The free body diagram allows you to set up the problem properly so that you can correctly solve for unknowns such as forces, and acceleration. It allows you to get a “feel” for what’s going on before applying the equations of motion. It is especially important for more complicated problems where it is easy to accidentally forget something if you’re trying to solve the problem just by directly plugging values into equations, without using a visual aid first.

The following general procedure is used when drawing a free body diagram:

• Replace all contact locations with other objects, or supports, with equivalent resultant force and/or moment vectors acting at those locations.

• Account for any constraints, which restrict the motion of the body in some way (e.g. pin joint).

• Body forces (such as gravity) are replaced with equivalent forces passing through the center of mass.

• Assign a coordinate system, in order to solve for the different unknowns in terms of coordinate values. The choice of coordinate system, such as Cartesian, or polar is often based on convenience. In order to accurately relate the forces acting on a body to its acceleration, the coordinate system used must be an inertial reference frame.

• Make any necessary assumptions in order to simplify the solution. For example, a constant friction coefficient can be assumed for determining the friction force acting on a body in contact with a rough surface.

• Sometimes there are multiple bodies interacting with one another, so a free-body diagram must be drawn for each body. This allows for the physical interaction between the bodies to be established, thus allowing the whole system to be solved simultaneously. When drawing the forces acting on pairs of bodies in contact with each other, apply Newton's Third Law.

• If the forces and/or moments acting on the bodies are unknown, assign them directions of your choosing. Make sure you are consistent with the sign convention used. When you solve the equations of motion for a particular problem and you get positive values for the forces and/or moments, this means that they are acting in the direction you assumed, in your free body diagram. On the other hand, if you get negative values for the forces and/or moments, this means that they are acting in the opposite direction that you assumed in your free-body diagram.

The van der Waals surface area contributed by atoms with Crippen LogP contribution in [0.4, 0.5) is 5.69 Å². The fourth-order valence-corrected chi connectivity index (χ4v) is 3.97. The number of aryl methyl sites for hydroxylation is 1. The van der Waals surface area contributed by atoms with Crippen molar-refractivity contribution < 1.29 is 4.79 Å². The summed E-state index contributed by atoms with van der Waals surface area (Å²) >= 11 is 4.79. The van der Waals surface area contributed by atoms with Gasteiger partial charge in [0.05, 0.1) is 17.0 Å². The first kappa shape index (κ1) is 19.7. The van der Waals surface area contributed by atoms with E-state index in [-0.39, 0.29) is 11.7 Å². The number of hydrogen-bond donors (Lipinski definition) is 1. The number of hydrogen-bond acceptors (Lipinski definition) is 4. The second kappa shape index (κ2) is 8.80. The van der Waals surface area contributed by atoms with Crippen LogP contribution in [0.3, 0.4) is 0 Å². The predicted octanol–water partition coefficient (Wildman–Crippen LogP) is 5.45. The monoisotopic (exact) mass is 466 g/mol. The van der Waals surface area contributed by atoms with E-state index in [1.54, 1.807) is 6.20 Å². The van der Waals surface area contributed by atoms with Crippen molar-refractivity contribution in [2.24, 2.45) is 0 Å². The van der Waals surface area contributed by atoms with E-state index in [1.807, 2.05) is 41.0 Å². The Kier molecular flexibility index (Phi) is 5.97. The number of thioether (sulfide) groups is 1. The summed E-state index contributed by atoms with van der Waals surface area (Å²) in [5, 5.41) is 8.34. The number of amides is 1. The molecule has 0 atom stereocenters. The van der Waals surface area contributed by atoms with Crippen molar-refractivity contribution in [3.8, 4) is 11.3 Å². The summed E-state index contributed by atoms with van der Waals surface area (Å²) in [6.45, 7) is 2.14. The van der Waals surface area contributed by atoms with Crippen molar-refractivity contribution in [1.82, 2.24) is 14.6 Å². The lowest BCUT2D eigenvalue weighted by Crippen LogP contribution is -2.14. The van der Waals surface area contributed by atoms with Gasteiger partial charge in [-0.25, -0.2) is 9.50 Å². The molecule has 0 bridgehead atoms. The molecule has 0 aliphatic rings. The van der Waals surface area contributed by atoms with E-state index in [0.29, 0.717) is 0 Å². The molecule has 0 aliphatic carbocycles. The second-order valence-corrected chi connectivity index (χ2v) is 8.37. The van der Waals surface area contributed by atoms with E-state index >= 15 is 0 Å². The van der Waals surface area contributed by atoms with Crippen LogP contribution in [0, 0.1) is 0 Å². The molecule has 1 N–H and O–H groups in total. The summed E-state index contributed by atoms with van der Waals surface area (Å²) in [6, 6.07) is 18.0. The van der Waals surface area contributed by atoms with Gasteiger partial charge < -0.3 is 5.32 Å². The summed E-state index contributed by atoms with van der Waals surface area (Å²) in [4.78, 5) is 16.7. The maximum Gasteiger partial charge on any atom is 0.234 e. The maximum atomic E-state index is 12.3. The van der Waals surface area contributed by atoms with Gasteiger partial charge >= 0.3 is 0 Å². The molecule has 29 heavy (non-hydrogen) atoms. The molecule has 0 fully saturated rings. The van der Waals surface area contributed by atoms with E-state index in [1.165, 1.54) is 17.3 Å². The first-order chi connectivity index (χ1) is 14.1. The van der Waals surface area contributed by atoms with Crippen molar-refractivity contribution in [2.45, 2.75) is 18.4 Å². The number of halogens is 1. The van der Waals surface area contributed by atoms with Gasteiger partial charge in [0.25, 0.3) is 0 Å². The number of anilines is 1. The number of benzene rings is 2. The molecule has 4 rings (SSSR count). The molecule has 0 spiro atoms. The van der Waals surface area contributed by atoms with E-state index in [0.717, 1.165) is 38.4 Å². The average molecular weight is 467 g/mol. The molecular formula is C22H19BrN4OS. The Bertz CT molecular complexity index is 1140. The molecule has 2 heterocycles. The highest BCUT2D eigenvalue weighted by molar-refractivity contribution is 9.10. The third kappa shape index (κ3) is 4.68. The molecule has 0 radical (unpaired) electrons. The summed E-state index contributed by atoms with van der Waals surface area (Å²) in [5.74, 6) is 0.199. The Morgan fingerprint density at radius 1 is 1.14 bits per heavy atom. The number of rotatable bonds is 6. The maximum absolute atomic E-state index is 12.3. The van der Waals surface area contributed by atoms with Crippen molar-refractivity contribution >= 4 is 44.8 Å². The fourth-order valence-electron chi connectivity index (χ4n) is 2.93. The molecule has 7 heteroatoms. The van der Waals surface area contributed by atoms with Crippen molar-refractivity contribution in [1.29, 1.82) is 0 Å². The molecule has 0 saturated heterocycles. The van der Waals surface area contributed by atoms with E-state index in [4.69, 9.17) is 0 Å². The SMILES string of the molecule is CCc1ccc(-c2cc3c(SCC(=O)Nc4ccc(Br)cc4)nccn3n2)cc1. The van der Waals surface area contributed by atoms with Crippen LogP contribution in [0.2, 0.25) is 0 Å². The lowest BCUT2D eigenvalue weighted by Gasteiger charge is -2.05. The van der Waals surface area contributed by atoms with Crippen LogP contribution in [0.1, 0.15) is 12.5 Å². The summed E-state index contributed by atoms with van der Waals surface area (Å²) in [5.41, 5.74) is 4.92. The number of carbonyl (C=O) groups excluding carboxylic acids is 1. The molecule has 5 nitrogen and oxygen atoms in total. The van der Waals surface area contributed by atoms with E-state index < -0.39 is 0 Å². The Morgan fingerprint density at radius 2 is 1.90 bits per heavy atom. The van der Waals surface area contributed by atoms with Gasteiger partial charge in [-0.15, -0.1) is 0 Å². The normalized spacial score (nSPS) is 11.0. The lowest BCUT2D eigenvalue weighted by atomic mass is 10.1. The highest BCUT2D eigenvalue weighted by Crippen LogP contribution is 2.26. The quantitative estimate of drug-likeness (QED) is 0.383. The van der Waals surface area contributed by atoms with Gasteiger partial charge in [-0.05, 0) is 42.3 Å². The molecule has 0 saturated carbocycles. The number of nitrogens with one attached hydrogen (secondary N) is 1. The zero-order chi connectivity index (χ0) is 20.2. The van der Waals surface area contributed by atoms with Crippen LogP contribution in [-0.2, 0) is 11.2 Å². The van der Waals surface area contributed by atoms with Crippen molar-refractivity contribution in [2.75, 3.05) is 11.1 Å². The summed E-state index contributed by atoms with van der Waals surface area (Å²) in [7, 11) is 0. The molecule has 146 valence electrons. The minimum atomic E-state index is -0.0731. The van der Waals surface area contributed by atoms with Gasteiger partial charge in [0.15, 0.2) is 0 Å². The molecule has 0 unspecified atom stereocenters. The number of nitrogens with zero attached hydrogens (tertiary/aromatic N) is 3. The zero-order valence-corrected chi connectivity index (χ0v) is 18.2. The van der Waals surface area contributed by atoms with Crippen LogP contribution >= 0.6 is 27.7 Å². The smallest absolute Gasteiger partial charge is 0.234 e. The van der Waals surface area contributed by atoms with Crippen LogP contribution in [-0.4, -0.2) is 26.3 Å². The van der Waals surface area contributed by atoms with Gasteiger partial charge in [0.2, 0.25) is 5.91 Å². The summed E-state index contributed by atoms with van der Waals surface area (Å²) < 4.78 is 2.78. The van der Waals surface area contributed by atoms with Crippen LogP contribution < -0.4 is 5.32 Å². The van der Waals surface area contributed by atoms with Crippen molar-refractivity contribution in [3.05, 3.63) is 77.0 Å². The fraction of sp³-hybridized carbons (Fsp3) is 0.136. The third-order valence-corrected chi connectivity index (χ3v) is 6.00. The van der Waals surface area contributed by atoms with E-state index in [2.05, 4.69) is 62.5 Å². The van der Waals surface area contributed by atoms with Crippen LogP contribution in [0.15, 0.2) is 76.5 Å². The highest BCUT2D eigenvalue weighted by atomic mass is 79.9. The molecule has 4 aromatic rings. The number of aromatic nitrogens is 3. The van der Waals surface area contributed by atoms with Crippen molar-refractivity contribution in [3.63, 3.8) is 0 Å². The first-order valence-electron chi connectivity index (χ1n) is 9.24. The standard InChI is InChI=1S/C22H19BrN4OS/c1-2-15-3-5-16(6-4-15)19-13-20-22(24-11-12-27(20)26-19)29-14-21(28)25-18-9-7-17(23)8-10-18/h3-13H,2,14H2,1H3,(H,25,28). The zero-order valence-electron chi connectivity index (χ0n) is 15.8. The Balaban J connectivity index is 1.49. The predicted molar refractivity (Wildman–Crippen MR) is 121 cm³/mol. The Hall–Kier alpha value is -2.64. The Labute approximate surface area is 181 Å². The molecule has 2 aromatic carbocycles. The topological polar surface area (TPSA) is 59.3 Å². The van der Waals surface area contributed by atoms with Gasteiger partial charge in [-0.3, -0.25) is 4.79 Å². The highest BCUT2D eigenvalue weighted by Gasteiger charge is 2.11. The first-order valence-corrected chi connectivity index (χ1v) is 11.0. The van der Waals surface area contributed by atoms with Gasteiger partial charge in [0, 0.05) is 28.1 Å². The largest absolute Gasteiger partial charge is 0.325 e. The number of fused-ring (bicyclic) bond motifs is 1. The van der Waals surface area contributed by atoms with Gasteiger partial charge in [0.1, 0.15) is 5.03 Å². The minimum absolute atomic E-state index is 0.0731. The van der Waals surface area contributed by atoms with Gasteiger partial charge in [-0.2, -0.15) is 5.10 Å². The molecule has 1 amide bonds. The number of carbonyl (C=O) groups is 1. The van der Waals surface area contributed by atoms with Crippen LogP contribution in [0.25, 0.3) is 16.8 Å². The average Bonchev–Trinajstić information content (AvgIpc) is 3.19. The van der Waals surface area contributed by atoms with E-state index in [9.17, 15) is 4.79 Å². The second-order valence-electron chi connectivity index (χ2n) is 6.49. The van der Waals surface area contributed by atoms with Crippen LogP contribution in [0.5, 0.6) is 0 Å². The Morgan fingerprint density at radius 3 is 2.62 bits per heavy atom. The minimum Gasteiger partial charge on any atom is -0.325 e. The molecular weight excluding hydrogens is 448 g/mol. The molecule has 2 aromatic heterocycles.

• A decision must be made whether the problem can be modeled in one-dimension, two-dimensions, or three-dimensions. This choice often depends on the desired accuracy of the solution and the required effort and time spent to arrive at the solution.

• It’s a good idea to keep the free body diagram as general as possible for those cases where you need to solve for the (changing) position of the bodies over time, and (consequently) the changing values of the forces, velocity, and acceleration of the bodies over time. You do this by setting up kinematics equations that capture every stage of the motion. For example, see physics of a golf swing and trebuchet physics.

The figure below shows an example of two bodies in contact, with gravity acting downwards and constraints given as shown.

The free body diagram and coordinate frame for this system can be drawn as shown below. The arrows represent forces, and point

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